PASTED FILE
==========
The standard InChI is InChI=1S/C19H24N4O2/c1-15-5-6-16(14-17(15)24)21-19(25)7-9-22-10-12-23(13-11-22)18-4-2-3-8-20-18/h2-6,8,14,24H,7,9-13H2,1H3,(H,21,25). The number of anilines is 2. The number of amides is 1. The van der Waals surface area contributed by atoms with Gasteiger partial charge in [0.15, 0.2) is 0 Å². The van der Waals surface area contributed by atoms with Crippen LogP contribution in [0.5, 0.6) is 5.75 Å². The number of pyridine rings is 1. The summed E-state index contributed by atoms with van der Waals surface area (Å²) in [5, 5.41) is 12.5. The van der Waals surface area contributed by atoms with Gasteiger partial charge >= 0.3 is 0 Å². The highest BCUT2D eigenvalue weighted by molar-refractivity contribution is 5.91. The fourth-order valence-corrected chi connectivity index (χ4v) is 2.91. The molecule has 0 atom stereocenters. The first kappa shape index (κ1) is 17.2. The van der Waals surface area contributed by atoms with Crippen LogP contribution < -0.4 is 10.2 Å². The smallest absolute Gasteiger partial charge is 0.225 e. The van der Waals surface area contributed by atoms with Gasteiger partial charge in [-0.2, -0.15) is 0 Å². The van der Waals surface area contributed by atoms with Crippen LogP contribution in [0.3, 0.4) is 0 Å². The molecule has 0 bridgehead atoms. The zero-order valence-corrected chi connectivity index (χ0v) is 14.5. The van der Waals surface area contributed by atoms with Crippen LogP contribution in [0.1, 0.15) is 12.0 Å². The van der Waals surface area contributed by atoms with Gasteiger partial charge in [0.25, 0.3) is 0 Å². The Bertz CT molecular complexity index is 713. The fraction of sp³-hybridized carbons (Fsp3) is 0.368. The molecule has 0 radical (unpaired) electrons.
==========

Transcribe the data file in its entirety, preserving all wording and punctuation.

The standard InChI is InChI=1S/C19H24N4O2/c1-15-5-6-16(14-17(15)24)21-19(25)7-9-22-10-12-23(13-11-22)18-4-2-3-8-20-18/h2-6,8,14,24H,7,9-13H2,1H3,(H,21,25). The number of anilines is 2. The number of amides is 1. The van der Waals surface area contributed by atoms with Gasteiger partial charge in [0.15, 0.2) is 0 Å². The van der Waals surface area contributed by atoms with Crippen LogP contribution in [0.5, 0.6) is 5.75 Å². The number of pyridine rings is 1. The summed E-state index contributed by atoms with van der Waals surface area (Å²) in [5, 5.41) is 12.5. The van der Waals surface area contributed by atoms with Gasteiger partial charge >= 0.3 is 0 Å². The highest BCUT2D eigenvalue weighted by molar-refractivity contribution is 5.91. The fourth-order valence-corrected chi connectivity index (χ4v) is 2.91. The molecule has 0 atom stereocenters. The first kappa shape index (κ1) is 17.2. The van der Waals surface area contributed by atoms with Crippen LogP contribution < -0.4 is 10.2 Å². The smallest absolute Gasteiger partial charge is 0.225 e. The van der Waals surface area contributed by atoms with Gasteiger partial charge in [-0.2, -0.15) is 0 Å². The van der Waals surface area contributed by atoms with Crippen LogP contribution in [0.3, 0.4) is 0 Å². The molecule has 0 bridgehead atoms. The zero-order valence-corrected chi connectivity index (χ0v) is 14.5. The van der Waals surface area contributed by atoms with Crippen LogP contribution in [0.1, 0.15) is 12.0 Å². The van der Waals surface area contributed by atoms with Gasteiger partial charge in [0.25, 0.3) is 0 Å². The Bertz CT molecular complexity index is 713. The fraction of sp³-hybridized carbons (Fsp3) is 0.368. The molecule has 0 radical (unpaired) electrons.